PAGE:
Parents and teen drivers: Practicing what you preach

Gina Roberts-Grey

Parents know the drill. Before handing over the car keys, you remind your kids to buckle up, to never text and drive and to honor the speed limit -- safety measures that, in most states, happen to be the law of the land, as well as the law of Mom and Dad.

Yet parents occasionally forget that those rules pertain to them too. The "don't drive as I do, drive as I say" approach is ineffective when trying to instill good driving habits in teen drivers, psychologists say.

"Parents don't realize they're setting examples as well as rules," Dallas child psychologist Nicole Caldwell says.

So how can parents ensure they're raising safe drivers? Here are some tips for setting a good example behind the wheel.

Avoid double standards

If you're not following the rules you set, you have to figure out why you're saying one thing and doing another before you can correct the behavior, says Susan Newman, a parenting author and social psychologist in New York City. The reason is likely quite simple -- you forget the rules apply to you.

"My daughter has caught me talking without a Bluetooth several times," says Diana Derby, a mother from Crystal Lake, Ill. "And every time (the call) is work-related, or I just need to make a quick call. It's not because I don't want to follow the rules."

As a parent, your goal is to avoid double standards. Driving experience and the number of miles you've logged aren't excuses to follow a different set of rules than the rules you give your children.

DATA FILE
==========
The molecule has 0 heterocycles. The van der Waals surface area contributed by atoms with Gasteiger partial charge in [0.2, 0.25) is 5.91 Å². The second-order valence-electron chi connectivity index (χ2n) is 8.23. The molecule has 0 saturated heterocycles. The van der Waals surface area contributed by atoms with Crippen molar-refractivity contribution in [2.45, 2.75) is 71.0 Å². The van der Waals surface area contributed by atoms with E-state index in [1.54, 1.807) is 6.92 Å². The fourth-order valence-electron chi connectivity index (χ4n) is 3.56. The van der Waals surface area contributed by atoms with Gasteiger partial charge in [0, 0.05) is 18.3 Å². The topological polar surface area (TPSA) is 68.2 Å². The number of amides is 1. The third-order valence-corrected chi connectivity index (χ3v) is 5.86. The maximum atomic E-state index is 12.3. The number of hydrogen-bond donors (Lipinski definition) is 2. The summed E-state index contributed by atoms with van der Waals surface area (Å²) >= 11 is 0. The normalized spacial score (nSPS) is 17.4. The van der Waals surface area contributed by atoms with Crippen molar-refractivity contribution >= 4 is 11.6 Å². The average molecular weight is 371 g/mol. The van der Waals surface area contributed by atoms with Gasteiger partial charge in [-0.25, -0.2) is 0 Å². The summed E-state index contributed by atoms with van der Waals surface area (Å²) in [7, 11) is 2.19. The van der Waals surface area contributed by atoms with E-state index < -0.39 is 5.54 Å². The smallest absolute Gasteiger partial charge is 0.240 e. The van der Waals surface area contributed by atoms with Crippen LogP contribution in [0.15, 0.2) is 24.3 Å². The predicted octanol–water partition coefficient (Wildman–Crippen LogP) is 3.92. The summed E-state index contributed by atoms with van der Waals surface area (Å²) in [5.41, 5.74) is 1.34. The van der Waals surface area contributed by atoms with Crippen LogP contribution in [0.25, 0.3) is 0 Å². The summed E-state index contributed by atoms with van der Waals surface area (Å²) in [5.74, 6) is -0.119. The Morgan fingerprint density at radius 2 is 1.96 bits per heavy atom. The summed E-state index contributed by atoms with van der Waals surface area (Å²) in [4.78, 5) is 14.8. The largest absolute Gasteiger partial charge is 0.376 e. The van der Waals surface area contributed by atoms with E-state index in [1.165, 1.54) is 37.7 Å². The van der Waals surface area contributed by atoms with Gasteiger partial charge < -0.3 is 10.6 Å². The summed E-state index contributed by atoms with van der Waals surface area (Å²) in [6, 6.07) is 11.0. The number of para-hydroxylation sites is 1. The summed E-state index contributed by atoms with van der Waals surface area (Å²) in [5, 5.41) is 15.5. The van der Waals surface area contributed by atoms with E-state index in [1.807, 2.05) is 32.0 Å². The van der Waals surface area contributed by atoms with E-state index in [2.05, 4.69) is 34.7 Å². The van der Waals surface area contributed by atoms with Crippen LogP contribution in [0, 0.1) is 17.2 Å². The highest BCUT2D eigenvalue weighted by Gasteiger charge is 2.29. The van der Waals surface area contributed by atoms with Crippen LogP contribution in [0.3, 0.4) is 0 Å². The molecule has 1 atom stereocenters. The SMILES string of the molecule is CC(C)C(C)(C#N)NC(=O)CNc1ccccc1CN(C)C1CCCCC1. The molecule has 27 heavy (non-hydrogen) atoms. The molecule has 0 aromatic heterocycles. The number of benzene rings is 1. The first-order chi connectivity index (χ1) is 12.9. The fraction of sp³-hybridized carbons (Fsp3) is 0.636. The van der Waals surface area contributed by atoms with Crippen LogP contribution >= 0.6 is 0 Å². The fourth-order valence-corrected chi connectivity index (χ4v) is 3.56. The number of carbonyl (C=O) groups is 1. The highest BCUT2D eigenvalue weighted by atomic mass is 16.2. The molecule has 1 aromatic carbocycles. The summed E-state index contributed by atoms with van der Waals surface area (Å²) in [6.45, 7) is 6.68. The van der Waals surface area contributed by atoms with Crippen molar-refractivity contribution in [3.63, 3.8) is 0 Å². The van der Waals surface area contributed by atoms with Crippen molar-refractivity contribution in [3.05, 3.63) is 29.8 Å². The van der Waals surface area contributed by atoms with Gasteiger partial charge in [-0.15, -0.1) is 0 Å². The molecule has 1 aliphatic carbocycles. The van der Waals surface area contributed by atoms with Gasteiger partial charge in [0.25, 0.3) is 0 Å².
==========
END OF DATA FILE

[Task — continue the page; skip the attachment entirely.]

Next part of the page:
"You need to demonstrate your awareness that the same rules apply to you -- even if you've been behind the wheel for longer than your child has been alive," Newman says. Otherwise, your children may not take your message seriously.

Acknowledging errors, learning together

Newman says parents should acknowledge when they make mistakes behind the wheel instead of sweeping them under the floor mat. She suggests enlisting your child's help to break bad driving habits.

"It's tough to break the habit of grabbing your BlackBerry to fire off a quick email or text, even if it's while you're stuck in traffic or sitting at a stoplight," Newman says. "But it's that example, not the rules you preach, that will form your child's driving habits."

Newman suggests that parents make a pact with their children to hold each other accountable. Include realistic "punishments" or consequences if either party makes an infraction. For instance, if you talk on the phone without using a hands-free device, you must complete a chore for your child.

"Stick to it," Caldwell recommends. Doing otherwise only creates another double standard.

Newman adds that pulling the "parent card" and saying "I can do this because I'm the parent" defeats the lesson at hand. Acknowledge that your child is right to point out your errors, "and explain that everyone makes mistakes and you'll strive to drive more safely," she says.

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